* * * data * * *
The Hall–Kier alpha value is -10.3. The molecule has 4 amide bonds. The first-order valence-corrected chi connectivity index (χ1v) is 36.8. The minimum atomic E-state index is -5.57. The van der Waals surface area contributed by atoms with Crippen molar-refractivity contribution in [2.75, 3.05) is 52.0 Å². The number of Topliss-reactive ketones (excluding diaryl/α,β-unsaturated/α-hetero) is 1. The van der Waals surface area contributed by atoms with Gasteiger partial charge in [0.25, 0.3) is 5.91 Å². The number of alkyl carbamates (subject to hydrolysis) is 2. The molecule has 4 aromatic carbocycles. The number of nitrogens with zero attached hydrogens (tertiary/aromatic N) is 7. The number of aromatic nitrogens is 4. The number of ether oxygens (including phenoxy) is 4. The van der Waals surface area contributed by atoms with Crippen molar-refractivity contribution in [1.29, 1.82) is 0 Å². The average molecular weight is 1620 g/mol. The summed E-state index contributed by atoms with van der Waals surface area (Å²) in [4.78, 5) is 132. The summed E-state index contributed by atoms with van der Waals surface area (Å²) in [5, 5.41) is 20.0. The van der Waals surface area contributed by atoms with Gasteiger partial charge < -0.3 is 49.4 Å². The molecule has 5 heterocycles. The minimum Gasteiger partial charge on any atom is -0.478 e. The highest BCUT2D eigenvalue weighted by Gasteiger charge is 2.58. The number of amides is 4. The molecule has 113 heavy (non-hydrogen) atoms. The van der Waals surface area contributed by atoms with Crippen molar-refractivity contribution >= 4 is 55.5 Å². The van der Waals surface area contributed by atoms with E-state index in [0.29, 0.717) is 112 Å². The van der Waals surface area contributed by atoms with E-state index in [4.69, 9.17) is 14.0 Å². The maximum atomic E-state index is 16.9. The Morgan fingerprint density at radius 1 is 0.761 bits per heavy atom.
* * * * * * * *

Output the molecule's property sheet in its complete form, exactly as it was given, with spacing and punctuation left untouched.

The Hall–Kier alpha value is -10.3. The molecule has 4 amide bonds. The first-order valence-corrected chi connectivity index (χ1v) is 36.8. The minimum atomic E-state index is -5.57. The van der Waals surface area contributed by atoms with Crippen molar-refractivity contribution in [2.75, 3.05) is 52.0 Å². The number of Topliss-reactive ketones (excluding diaryl/α,β-unsaturated/α-hetero) is 1. The van der Waals surface area contributed by atoms with Gasteiger partial charge in [0.25, 0.3) is 5.91 Å². The number of alkyl carbamates (subject to hydrolysis) is 2. The molecule has 4 aromatic carbocycles. The number of nitrogens with zero attached hydrogens (tertiary/aromatic N) is 7. The number of aromatic nitrogens is 4. The number of ether oxygens (including phenoxy) is 4. The van der Waals surface area contributed by atoms with Crippen molar-refractivity contribution in [1.29, 1.82) is 0 Å². The average molecular weight is 1620 g/mol. The summed E-state index contributed by atoms with van der Waals surface area (Å²) in [4.78, 5) is 132. The summed E-state index contributed by atoms with van der Waals surface area (Å²) in [5, 5.41) is 20.0. The van der Waals surface area contributed by atoms with Gasteiger partial charge < -0.3 is 49.4 Å². The molecule has 5 heterocycles. The minimum Gasteiger partial charge on any atom is -0.478 e. The highest BCUT2D eigenvalue weighted by Gasteiger charge is 2.58. The number of amides is 4. The molecule has 113 heavy (non-hydrogen) atoms. The van der Waals surface area contributed by atoms with Crippen molar-refractivity contribution >= 4 is 55.5 Å². The van der Waals surface area contributed by atoms with E-state index in [0.29, 0.717) is 112 Å². The van der Waals surface area contributed by atoms with E-state index in [4.69, 9.17) is 14.0 Å². The maximum atomic E-state index is 16.9. The Morgan fingerprint density at radius 1 is 0.761 bits per heavy atom.